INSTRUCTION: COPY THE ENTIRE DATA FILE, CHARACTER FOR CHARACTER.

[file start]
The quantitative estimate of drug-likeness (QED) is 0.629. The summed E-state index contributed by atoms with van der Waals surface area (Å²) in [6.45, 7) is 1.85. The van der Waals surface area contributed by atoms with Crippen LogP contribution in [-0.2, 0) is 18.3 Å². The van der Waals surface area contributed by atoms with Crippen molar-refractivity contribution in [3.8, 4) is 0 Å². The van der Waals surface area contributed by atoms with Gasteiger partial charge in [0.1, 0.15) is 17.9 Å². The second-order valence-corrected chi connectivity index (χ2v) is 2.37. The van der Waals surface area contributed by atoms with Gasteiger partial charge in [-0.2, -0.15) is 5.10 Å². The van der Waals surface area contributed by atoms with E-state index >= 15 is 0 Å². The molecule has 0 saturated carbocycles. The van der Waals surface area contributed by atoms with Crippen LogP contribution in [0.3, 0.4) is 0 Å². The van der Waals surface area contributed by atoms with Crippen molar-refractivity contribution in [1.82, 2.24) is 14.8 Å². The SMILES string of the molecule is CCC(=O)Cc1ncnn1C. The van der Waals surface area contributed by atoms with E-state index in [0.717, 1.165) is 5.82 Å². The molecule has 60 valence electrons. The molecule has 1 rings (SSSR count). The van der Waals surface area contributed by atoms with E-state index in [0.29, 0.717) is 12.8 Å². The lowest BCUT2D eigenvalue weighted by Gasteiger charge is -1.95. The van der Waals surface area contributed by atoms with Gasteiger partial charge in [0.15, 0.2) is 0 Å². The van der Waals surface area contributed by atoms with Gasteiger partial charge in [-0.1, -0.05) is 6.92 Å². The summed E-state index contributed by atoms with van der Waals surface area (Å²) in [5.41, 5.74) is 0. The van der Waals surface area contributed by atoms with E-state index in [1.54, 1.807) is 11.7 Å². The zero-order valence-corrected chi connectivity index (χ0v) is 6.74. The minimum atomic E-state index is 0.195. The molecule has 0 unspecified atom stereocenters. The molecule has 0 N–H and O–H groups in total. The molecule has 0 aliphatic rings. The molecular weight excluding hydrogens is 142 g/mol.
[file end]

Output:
The quantitative estimate of drug-likeness (QED) is 0.629. The summed E-state index contributed by atoms with van der Waals surface area (Å²) in [6.45, 7) is 1.85. The van der Waals surface area contributed by atoms with Crippen LogP contribution in [-0.2, 0) is 18.3 Å². The van der Waals surface area contributed by atoms with Crippen molar-refractivity contribution in [3.8, 4) is 0 Å². The van der Waals surface area contributed by atoms with Gasteiger partial charge in [0.1, 0.15) is 17.9 Å². The second-order valence-corrected chi connectivity index (χ2v) is 2.37. The van der Waals surface area contributed by atoms with Gasteiger partial charge in [-0.2, -0.15) is 5.10 Å². The van der Waals surface area contributed by atoms with E-state index >= 15 is 0 Å². The molecule has 0 saturated carbocycles. The van der Waals surface area contributed by atoms with Crippen LogP contribution in [0.3, 0.4) is 0 Å². The van der Waals surface area contributed by atoms with Crippen molar-refractivity contribution in [1.82, 2.24) is 14.8 Å². The SMILES string of the molecule is CCC(=O)Cc1ncnn1C. The van der Waals surface area contributed by atoms with E-state index in [0.717, 1.165) is 5.82 Å². The molecule has 60 valence electrons. The molecule has 1 rings (SSSR count). The van der Waals surface area contributed by atoms with E-state index in [0.29, 0.717) is 12.8 Å². The lowest BCUT2D eigenvalue weighted by Gasteiger charge is -1.95. The van der Waals surface area contributed by atoms with Gasteiger partial charge in [0.15, 0.2) is 0 Å². The van der Waals surface area contributed by atoms with Gasteiger partial charge in [-0.1, -0.05) is 6.92 Å². The summed E-state index contributed by atoms with van der Waals surface area (Å²) in [5.41, 5.74) is 0. The van der Waals surface area contributed by atoms with E-state index in [1.54, 1.807) is 11.7 Å². The zero-order valence-corrected chi connectivity index (χ0v) is 6.74. The minimum atomic E-state index is 0.195. The molecule has 0 unspecified atom stereocenters. The molecule has 0 N–H and O–H groups in total. The molecule has 0 aliphatic rings. The molecular weight excluding hydrogens is 142 g/mol.